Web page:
ANALYSIS: Restarting the US-Pak strategic dialogue —Harlan Ullman - Thursday, March 24, 2011

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ANALYSIS: Restarting the US-Pak strategic dialogue —Harlan Ullman
Given the potentially explosive mix of unemployed young and spreading radicalism, an antidote to fundamentalism in the form of powerful strategic communications and educational vocational plans are needed. Unless this starts now, even at a relatively modest level, it will be too late

US focus is understandably on Japan and Libya. Yet, larger stakes are at play in Pakistan. The release of the CIA’s Raymond Davis from a Pakistani jail last week is, to paraphrase Winston Churchill, neither the end nor the beginning of the end but rather “the end of the beginning” regarding the sorry state of US-Pakistani relations.

Rebuilding these relations has a long way to go. The drone strikes of a week ago, publicly chastised by Pakistani Army chief General Kayani for killing over three dozen civilians, caused Pakistan to withdraw from the trilateral meeting in Brussels with the US and Afghanistan, exacerbating an already sour situation. One bright spot has emerged. The credibility of President Asif Ali Zardari has risen in the White House having made good on the promise to return Mr Davis to US custody.

The delayed state visit to the US by President Zardari is back on track. That visit offers an opportunity to move from Churchill’s end of the beginning closer to achieving better relations. How might this accomplished?

Perhaps unsurprisingly, what is lacking in this rebuilding effort are viable, joint and mutually agreed plans that explicitly confront the existential dangers Pakistan faces. So far, rhetoric has outstripped reality in bringing American aid to bear. Further, the US, especially Congress, worries that US aid will be wasted, stolen or simply not be assimilated by Pakistan. Pakistanis resent what is seen as too many strings attached by Washington. And both sides have different opinions of how and where to apply this aid.

Clearly, any such plans must be written in language understood by politicians and publics alike on both sides. Established under the strategic dialogue between the two states, numerous sub-committees have spent days discussing these and other issues with little effect. Now is the time for actionable plans that target the major dangers threatening Pakistan with real solutions.

First and foremost, the extremist threat of domestic and foreign Taliban, insurgents and terrorists must be addressed. Second is the Pakistani economy that still has not recovered from last year’s record floods. Third is the combination of fundamentalism and 80-90 million Pakistani youth 18 and under with few job or long-term prospects as the economy suffers and extremism and radicalism continues to infect the nation.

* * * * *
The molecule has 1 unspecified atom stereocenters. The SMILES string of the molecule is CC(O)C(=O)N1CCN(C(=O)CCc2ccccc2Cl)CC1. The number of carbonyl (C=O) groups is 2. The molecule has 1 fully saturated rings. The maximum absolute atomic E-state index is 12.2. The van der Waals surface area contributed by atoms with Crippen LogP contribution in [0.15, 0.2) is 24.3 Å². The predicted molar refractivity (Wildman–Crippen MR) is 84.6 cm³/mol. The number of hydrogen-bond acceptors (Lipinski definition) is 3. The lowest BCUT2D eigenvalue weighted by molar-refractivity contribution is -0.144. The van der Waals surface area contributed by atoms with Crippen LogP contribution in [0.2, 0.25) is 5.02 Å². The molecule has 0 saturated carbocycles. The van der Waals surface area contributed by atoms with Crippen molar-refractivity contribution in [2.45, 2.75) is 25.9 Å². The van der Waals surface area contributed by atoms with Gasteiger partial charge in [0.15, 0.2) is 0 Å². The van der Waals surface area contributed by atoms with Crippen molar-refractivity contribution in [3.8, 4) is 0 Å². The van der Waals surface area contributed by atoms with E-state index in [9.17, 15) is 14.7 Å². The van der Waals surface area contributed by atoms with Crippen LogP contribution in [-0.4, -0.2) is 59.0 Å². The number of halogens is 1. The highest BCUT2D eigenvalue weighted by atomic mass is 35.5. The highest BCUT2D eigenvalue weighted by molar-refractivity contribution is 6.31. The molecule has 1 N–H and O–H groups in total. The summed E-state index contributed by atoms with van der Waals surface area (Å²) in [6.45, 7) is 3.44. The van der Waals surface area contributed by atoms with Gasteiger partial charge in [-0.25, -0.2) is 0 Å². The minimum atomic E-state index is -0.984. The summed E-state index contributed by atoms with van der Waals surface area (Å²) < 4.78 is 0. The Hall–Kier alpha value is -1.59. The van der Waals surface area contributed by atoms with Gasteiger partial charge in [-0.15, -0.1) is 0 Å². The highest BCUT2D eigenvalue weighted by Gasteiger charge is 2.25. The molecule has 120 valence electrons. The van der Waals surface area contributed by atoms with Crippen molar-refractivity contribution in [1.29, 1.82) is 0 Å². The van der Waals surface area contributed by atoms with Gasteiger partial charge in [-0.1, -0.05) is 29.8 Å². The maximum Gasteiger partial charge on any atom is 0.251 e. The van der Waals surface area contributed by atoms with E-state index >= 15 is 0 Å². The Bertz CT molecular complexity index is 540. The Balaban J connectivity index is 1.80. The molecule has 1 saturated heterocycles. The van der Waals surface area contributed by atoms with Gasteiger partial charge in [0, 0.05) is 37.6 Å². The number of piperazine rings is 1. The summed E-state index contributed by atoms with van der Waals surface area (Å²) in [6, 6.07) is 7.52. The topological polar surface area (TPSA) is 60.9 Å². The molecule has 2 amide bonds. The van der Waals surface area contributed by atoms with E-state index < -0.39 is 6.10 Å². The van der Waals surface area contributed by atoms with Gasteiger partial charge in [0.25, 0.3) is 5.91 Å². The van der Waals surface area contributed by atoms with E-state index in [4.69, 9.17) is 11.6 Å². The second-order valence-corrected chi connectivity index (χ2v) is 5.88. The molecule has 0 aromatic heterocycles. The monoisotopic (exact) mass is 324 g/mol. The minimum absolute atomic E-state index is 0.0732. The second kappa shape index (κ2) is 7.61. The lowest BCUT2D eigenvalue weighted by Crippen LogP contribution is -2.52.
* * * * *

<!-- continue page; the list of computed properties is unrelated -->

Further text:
Roadblocks lie ahead. The Kerry-Lugar Bill promised $ 1.5 billion a year for five years. Only a fraction of the first year’s funding has been received by Pakistan. In the arcane language of the US Congress, future spending has been authorised not appropriated, meaning promised. That means that annual approval is required for each increment of $ 1.5 billion. In today’s fiscal austerity, while many in Congress will vote for approval, it is not guaranteed. And, of course, the war in Afghanistan has divided the US and Pakistan more than it has united us.

What is most needed by Pakistan to counter these overarching dangers?

In terms of security, military equipment is urgently needed and long overdue from helicopters to gear for individual soldiers. As important, Pakistan needs more police. The problem has not been recruiting. Lack of money to pay for more police is the cause of insufficient numbers. Applying Kerry-Lugar monies may be a way to field the requisite number of police needed to keep the peace.

Economically, Pakistan needs help most immediately in the agricultural and electrical power sectors. Stores of wheat and thousands of water buffalo were lost. The latter provided not only milk but was the largest slice of the agricultural GDP.

One area in which the US excels is farming and agriculture. Plans and priorities for American assistance focusing on replacing wheat crops and growing buffalo numbers must be created as quickly as possible. This must be done on an urgent basis to get the agricultural sector growing.

Regarding the power sector, as is well known, the issue is not electrical generation capacity. It is the costs of electricity and the so-called circular debt that causes manufacturers to cut back as payment is not remitted either on time or in sufficient amounts. With summer approaching, there needs to be an all hands on deck approach to resolving these dilemmas.

Last, given the potentially explosive mix of unemployed young and spreading radicalism, an antidote to fundamentalism in the form of powerful strategic communications and educational vocational plans are needed. Unless this starts now, even at a relatively modest level, it will be too late.

The US failed to plan accordingly for post-war Afghanistan and Iraq. That blunder is being duplicated in and by Pakistan. A first step would be to appoint a Pakistani aid coordinator, working directly for the prime minister.

Without a joint strategy and achievable plans to use resources wisely, failure is too likely an outcome. Neither the US nor Pakistan can afford that to happen.

The writer is Chairman of the Killowen Group that advises leaders of government and business, and Senior Advisor at Washington DC’s Atlantic Council

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